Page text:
Salad daze

By Rachel Helyer Donaldson
Photographed by Anna Briggs

Featured in Capital #77
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When ceramicist Lucy Coote and her husband, architect Mark Leong, happened across a two-bedroom brick villa in Berhampore in 2019, they saw the chance to create both a family home and a studio space for Lucy’s pottery business, Salad Days Ceramics.

Built around 1900, the Rintoul Street property at the end of a row of five identical small villas reminded the Wellington couple of terraced houses in which they’d lived in Sydney. According to local lore the houses were built from bricks made in the local brickworks, for the owner’s five daughters, says Lucy. “They’re nicknamed ‘the five sisters’.”

The double-brick construction could put some buyers off, she admits, and it was “a bit small” for the couple and their twin daughters Daisy and Margaux, now almost four. But the property’s two out-buildings and garage were perfect for pottery, and Mark had worked on a lot of brick houses. “We had seen what you could do with this kind of house, we could see the potential. We saw that we could afford this house and add to it.”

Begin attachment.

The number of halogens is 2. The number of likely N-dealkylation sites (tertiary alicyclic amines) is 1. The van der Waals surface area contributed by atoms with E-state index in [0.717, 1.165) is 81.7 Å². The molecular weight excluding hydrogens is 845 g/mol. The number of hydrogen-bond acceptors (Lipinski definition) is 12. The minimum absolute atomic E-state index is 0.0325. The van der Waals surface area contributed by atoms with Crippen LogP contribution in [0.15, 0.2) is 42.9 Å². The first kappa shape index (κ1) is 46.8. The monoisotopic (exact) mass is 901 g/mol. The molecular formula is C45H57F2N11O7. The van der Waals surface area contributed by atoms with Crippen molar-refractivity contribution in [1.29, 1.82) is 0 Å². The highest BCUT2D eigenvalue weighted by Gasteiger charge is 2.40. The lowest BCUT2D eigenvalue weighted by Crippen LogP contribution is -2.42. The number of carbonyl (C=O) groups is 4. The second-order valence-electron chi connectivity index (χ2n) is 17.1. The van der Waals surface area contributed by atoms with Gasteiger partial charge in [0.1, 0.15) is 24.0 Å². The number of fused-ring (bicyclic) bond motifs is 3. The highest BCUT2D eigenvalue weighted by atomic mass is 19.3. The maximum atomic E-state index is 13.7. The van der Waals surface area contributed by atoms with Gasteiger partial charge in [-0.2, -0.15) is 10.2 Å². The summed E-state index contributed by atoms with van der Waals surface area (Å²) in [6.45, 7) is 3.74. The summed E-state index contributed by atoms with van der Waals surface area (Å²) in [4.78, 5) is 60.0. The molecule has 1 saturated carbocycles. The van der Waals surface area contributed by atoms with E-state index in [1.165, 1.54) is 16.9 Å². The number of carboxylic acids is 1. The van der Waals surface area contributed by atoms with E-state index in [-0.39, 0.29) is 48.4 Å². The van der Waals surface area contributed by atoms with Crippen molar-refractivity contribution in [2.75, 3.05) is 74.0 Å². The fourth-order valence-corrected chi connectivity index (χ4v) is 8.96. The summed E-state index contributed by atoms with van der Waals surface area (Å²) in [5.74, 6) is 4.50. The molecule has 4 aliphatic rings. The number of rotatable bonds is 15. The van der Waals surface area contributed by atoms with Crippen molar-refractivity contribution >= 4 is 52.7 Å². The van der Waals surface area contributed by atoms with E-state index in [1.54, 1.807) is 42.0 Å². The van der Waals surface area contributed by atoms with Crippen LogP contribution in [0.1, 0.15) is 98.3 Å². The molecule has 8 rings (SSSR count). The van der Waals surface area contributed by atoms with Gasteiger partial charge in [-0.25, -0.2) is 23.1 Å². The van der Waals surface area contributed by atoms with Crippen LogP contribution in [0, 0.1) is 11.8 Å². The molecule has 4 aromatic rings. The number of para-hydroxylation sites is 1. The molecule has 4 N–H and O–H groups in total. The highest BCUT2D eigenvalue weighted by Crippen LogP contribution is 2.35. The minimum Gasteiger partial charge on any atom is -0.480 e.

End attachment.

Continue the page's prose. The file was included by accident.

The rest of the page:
Moving in, they whitewashed the Nineties-era colour scheme – “there was a lot of red and yellow” – with Dulux Full Cardrona in the living areas. The burgundy bathroom was painted Half Cardrona and its rimu tongue-and-groove wallboards (not original, installed in the early 90s) were redone in Resene Triple Duck Egg Blue. The main bedroom, previously a deep terracotta, is now painted an orangey blush pink, using Resene Just Right. In the kitchen, the couple kept the contemporary-looking light green walls (Resene Bach), black-and-white chequered vinyl floor and wooden shelving. They took down the chimneys, removed the fireplace from their bedroom, and put new curtains in.

Mark and Lucy’s furniture – much of which they brought back from Sydney – complements the house’s interior: a black leather sofa, a Scandinavian-style wooden dining table, a wicker and glass kidney table and a vintage bentwood rocking chair. The Swedish-designed String shelves in the lounge came from Mark’s parents, who bought them from a second-hand shop in Johnsonville 25 years ago. The couple’s style is “classic design, but not from any particular era.”